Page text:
"And back a long time ago, they used to have the bartenders wearing short skirts and low-cut shirts," she said. "Maybe I should bring that back." She laughed and pretended to unbutton her pink sweatshirt, which was zipped up to her chin.

"I'd definitely come in every day for that," my companion said.

If anything besides cheap drinks can get my friend into a bar, it's exposed female thighs. But the only bartender I'd seen so far was our bearded bartender, Chris. He was a handsome fellow, but imagining him in a sexy Catholic school girl get-up? Not pretty.

"Chris told me the stained glass was destroyed in the hurricane," I said.

"Oh, yeah," she pointed toward the large front foyer. "It used to be right there. It was gone by the time I bought this place, but I've seen pictures, and it was beautiful: Huge stained glass picture of wine goblets."

Charity: "Lisa Mueller, one of the place's previous owners, is doing a Pampered Chef party here," said Kerri, her tone becoming slightly more serious. I'd never been to a Pampered Chef party, but I knew that any time my mother went to one, she'd return with everything from fancy Tupperware to extravagant onion-dicing equipment.

"Some of the proceeds go toward the North Broward Children's Hospital."

"Oh?" Chalk up another similarity between churches and bars: charity work. You don't even need stained glass when you have chipper chicks selling serrated knives for sick kids.

"The hospital is amazing — you see these kids wheeling around in their wheelchairs, covered in bandages, but still smiling. And kids you see one day might be gone the next." Normally, I come to bars to forget the woes of the world, but Kerri wasn't having any of that.

"Also, we do a drive here at the bar — we'll take anything, clothes, cosmetics, whatever — to donate."

"Wow, that's really good of you," I said. " 'Tis the season, I guess."

"The other day, someone dropped off a beautiful, green velvet dress," she said. "It's a size 16, and that's good — that way, a smaller kid would be able to get it on over all her bandages."

I've never met such a do-gooder bar owner. Maybe Kerri doesn't even need stained glass to be saintly.

Customers:  Marilyn wore a loose-fitting floral shirt, and long strands of her shiny white hair cascaded down her back. I watched her walk in and hop up on a bar stool, making her look tiny on her perch and almost childlike. Joe, a younger man with cropped dark hair, sat next to her as she sipped her drink.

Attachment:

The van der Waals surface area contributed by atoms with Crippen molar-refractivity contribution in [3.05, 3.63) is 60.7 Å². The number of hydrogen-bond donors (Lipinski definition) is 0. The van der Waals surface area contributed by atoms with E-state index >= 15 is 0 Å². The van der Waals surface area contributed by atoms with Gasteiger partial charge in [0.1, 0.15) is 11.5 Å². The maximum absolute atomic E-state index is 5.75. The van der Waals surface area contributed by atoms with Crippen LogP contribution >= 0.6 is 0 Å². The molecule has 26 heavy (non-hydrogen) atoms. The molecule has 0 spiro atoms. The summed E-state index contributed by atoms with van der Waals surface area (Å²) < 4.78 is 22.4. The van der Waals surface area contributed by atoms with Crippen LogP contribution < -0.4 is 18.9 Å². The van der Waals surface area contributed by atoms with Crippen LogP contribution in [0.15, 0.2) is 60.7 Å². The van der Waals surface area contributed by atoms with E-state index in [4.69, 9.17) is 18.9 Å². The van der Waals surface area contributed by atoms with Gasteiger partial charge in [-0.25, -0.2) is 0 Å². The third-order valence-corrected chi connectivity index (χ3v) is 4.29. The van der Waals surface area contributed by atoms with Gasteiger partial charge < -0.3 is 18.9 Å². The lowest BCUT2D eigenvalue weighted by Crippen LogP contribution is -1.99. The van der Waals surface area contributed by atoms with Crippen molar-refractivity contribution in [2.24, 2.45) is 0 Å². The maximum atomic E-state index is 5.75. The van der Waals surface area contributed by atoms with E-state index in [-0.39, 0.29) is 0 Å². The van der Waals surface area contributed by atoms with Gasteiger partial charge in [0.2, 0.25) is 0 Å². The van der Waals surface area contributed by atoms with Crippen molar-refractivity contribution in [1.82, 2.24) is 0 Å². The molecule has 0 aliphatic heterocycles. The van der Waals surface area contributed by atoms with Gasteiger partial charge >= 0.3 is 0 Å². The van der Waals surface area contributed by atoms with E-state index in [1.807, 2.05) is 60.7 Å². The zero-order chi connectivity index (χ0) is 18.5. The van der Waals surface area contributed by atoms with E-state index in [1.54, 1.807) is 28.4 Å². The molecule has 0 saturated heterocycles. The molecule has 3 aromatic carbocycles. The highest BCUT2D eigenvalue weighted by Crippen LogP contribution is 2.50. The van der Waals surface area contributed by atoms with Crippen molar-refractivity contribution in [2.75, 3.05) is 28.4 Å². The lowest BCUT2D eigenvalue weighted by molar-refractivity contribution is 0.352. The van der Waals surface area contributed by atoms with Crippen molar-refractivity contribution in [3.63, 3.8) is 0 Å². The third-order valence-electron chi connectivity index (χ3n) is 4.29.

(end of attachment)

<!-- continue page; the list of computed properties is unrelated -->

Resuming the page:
"So what's so great about this place?" I asked.

"Good friends, good food, good booze," Marilyn said, without missing a beat. "What else do you want from a bar?"

"No, it's actually because Chris is hung like a pony," Joe mock-whispered, pointing at the bartender. "That's why people come here."

"What?" Chris asked, sauntering over.

"He says you're hung like a pony, and that's why he comes in here," I said.

"Oh, stop, you're making me blush," said Chris, fluttering his eyelashes.

"No, that's not why I personally come in here," Joe back-tracked. "That's why the girls come in here."

Marilyn rolled her eyes. "Good friends, good food, and good booze. I've been coming here since 1977."

"Before she was even born," Joe said, thrusting a thumb in my direction.

"So, you remember the stained glass?" I asked Marilyn.

"Yeah, it was beautiful," she said. "When the hurricane hit, I came over to this place every day I didn't have electricity. I needed to get my morning coffee somehow!"

"Coffee?! I'd have wanted vodka!" yelled Joe.

I crawled back over to my booth and found that my drink had been replenished, compliments of Kerri. My companion, while waiting patiently, had nearly a half-drink head start on me. As I watched the Christmas lights on the bar alternate — red and orange blinked to blue, green, and yellow — I changed my mind. I don't need my pub-crawling and praying to overlap. I didn't want to say good riddance, stained glass. But, shoot, religious grandiosity has little to do with the good folks of the neighborhood who just wander in to wet their lips. If Marilyn's been coming in since 1977, the Pub — with its tiki roof, its upbeat staff, and, yes, its penchant for spreading charity — must be doing something right.